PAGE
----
Neither Loyola nor his followers viewed them as principles of leadership in the sense we use those terms today. Taken as a whole, and reinforced in daily practice, they saw them as a way of doing things — an overall approach to life. Lowney stresses that it is people, not companies “who are aware of themselves. It is human beings, not the organizations they work in, who feel love. Leadership involves making a personal choice.” For example, Loyola attracted some of the most talented people in Europe, not because of his superior intelligence but because of his “appealing approach.” The most appealing thing about Loyola was his ability to help others become leaders. “His way of managing his fellow founders served as a model for the Society. Everyone has a potential for leadership, and true leaders open this potential in others.”
As for ‘heroism,’ Lowney says it should not be measured by the scale of opportunities the Society provided, but by the quality of the responses people made to those opportunities. “Heroic leaders do not wait until the great moment arrives. They seize opportunities that are within their reach and extract as much as possible from them. Heroism involves the nobility of committing yourself to a way of life that focuses on goals that are larger than you alone.”
For Lowney, ‘ingenuity’ means destroying all provincialism, fear of the unknown, attachment to status and possessions, prejudices and aversion to risk. “Breaking free of the unreasonable attachments that make it harder to take risks or innovate, (a person who aspires to become a leader) prepares for seizing new opportunities in an imaginative way.”
“‘Love’ provides purpose and passion to ingenuity and heroism,” says Lowney. It is easy to understand how a loving spirit can help the sort of organization [like the Society] that is dedicated to helping people. However, Lowney also believes that love makes every sort of company stronger. “Love enables any company to welcome every sort of talent, irrespective of religion, race, social position or credentials. Love is the joy of seeing team members succeed.” Leaders motivated by love start from the premise that people will give their best when they work for those who provide genuine support and affection.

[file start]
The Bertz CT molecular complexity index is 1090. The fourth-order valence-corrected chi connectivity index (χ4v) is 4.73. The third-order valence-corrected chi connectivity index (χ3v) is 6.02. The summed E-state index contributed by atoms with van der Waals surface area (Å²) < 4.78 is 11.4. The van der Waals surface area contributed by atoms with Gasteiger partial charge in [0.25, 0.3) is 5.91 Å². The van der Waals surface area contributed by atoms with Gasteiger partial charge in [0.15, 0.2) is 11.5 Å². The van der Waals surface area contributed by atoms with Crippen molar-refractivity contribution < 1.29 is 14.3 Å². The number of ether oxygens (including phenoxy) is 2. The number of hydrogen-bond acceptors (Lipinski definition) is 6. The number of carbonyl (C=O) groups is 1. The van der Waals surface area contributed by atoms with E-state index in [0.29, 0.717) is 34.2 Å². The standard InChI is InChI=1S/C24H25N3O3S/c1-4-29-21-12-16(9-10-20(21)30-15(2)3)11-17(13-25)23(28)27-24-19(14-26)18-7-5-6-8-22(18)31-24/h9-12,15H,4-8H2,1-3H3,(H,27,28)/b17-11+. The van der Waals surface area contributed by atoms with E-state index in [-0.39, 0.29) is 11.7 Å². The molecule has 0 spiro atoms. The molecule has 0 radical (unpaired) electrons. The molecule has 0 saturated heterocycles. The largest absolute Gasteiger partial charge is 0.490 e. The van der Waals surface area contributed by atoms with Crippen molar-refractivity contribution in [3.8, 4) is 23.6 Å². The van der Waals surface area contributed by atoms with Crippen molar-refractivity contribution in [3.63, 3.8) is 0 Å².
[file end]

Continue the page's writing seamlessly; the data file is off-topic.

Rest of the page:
As Lowney points out, the first step toward heroic leadership is to discover who you are, what you want, and what you are defending. This is the essence of ‘self-awareness,’ and it “establishes and nourishes the other virtues.” This is not something that takes place on only one occasion. “Just as important as the initial evaluation you make of your strengths, weaknesses, values and vision, you have to follow that by making it a daily habit to look inside yourself and examine your conscience.”
How Does One Perform a Leadership Role?
According to Lowney, performing a leadership role involves appreciating one’s dignity and potential, recognizing the weaknesses and attachments that block fulfillment of human potential, expressing underlying values, fixing personal goals and forming a world view. That means realizing where you are, what are you looking for and how are you treating others. It also involves the wisdom and value of examining your conscience and getting into the habit of reflecting every day, so you can re-focus priorities and derive lessons from successes and failures.
For Lowney, self-awareness “is the prelude to a productive relationship with the world, and a greater, more heroic sort of leadership.” Leaders choose the impact that they want to produce when they adopt a personal style for moving forward. Whether their mission involves “helping souls,” raising a new generation, composing a symphony, or selling insurance, those who live by the Jesuit style of leadership maintain four principles: Understanding one’s strengths, weaknesses, values and viewpoints about the world; innovating and adapting to a changing world; treating others with a positive, loving attitude; and strengthening both oneself and others with heroic aspirations.”
Those who aspire to become leaders must focus on what is possible in the future. Those leaders who are motivated by love look for potential in themselves and others. “Heroic leaders attempt to shape the future, instead of patiently putting up with what the future brings. And leaders moved by innovation discover ways to realize human potential and turn a vision of the future into reality.”
Leadership always brings risk, Lowney concludes. However, the risks involved were greater for the first Jesuits who followed Loyola, because his leadership and vision were unproven at the time. Not so for those who follow in their footsteps today. “From that day forward, the formula has been put to a test by many generations in several continents and cultures. The four essential foundations all fit together.”